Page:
Sunday, June 7, 2020

Black Lives Matter 2020 Edition

The Holy Spirit came in with a bang.

The Holy Spirit came in a way that maybe a lot of us weren't expecting, but that was needed.

I write because it helps me process. I also write to educate when I can. I also write to document. This week has given us as a world and a country a lot to process, educate ourselves about, and I hope that we will document.

It's hard to comment on what is going on right now because 1) I am a white, privileged woman. But I have found that being silent does not help people get justice and that even if I don't think that my voice is important, there is always someone who is listening that may need to learn, not necessarily from me, but maybe from my research or someone who is smarter or more qualified than me that I can share about.

2.) We are still living in and through this time in history, so it is hard to comment on what will come of it. We have gone from global pandemic (which we are still very much in) to radical movements  because three more African American lives- those of Ahmaud Arbery, Breonna Taylor, and George Floyd- were taken due to systemic racism that lies in our culture and in our policing systems.

The purpose of this blog post is to share what I can in hopes that I can maybe help someone who is struggling to understand what is happening right now. It's also my own very tiny contribution because I don't want to remain silent. I cannot possibly sum up everything that we are all feeling. I think one of the downfalls of the internet is that we want to simplify everything into one concise comment or meme and sometimes those things if done right can be effective. But racism in this country is so deeply rooted in our systems, it is going to take more than just what is happening this week, more than one blog post.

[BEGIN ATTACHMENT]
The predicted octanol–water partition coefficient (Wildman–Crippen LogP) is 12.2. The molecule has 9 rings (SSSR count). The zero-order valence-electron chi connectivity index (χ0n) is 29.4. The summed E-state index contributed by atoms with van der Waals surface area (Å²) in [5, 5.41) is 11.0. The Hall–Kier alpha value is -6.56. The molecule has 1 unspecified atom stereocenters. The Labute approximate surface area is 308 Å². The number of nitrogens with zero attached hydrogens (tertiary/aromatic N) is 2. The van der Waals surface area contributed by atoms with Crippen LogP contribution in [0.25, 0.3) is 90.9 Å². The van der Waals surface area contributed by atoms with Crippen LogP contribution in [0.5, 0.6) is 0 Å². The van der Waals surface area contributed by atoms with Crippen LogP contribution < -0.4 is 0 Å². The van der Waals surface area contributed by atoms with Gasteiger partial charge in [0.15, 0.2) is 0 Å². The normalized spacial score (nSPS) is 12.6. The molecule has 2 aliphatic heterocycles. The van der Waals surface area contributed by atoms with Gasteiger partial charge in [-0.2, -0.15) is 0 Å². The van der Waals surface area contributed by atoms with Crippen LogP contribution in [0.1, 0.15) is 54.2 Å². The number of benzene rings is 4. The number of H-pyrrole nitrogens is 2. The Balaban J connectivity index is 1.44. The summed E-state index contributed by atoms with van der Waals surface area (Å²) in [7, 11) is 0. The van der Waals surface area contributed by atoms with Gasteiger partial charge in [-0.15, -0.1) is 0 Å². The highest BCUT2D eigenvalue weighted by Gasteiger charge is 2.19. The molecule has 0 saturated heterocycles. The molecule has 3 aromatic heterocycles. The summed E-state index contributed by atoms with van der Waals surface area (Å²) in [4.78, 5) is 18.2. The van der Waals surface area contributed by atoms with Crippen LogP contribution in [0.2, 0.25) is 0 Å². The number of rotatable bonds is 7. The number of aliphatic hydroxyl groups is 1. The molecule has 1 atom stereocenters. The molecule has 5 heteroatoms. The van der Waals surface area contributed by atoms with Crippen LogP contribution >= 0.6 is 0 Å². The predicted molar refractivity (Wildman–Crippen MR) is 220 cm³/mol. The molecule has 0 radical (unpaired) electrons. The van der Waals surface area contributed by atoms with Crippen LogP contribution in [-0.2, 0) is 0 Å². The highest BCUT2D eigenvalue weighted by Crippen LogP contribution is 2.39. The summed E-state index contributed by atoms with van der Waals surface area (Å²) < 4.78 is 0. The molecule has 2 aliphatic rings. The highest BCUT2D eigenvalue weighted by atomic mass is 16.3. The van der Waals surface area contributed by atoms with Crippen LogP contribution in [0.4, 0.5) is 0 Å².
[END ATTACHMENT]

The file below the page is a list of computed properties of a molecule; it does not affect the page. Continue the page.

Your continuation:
On Saturday, May 30, I was attending yet another Zoom party for a birthday of a friend. While I was online, I could hear sirens and helicopters outside of my apartment. I live in Richmond, VA, about two blocks from The Daughters of the Confederacy building and maybe half a mile from Monument Avenue which holds several monuments to white male soldiers who led the Confederacy. I texted some friends to see what was going on and was told that protesters had been organizing and mobilizing and were moving through tagging monuments and even setting The Daughters of the Confederacy building on fire.

This was the moment that I had to process and decide. The George Floyd murder had happened over Memorial Day which was back on May 25. All of that week, up until the protests, I had said nothing. Ahmaud Arbery and Breonna Taylor's deaths had actually happened before we went into shutdown and I remember hearing about them and seeing a couple of posts, but I said nothing.

With the protests happening literally two blocks away from me and helicopters flying over my head, I could not ignore or stay silent anymore. The protests forced me to look at what was going on. The protesters did tag and set fire to buildings and structures, but they did so to buildings and structures that stand for a racist ideology and our racist past. I have long agreed with taking our confederate statues and monuments down, but in the capital of the Confederacy? I never thought it would happen. I had tried to talk about the issue of taking monuments down with my students for the past couple of years, I had addressed cases like Trayvon Martin's with them, I had wept for Tamir Rice, and I tried to make a case for Colin Kaepernick with them, but other than those dialogues (which are important and I am glad that I have in my classroom), I have mainly stayed silent.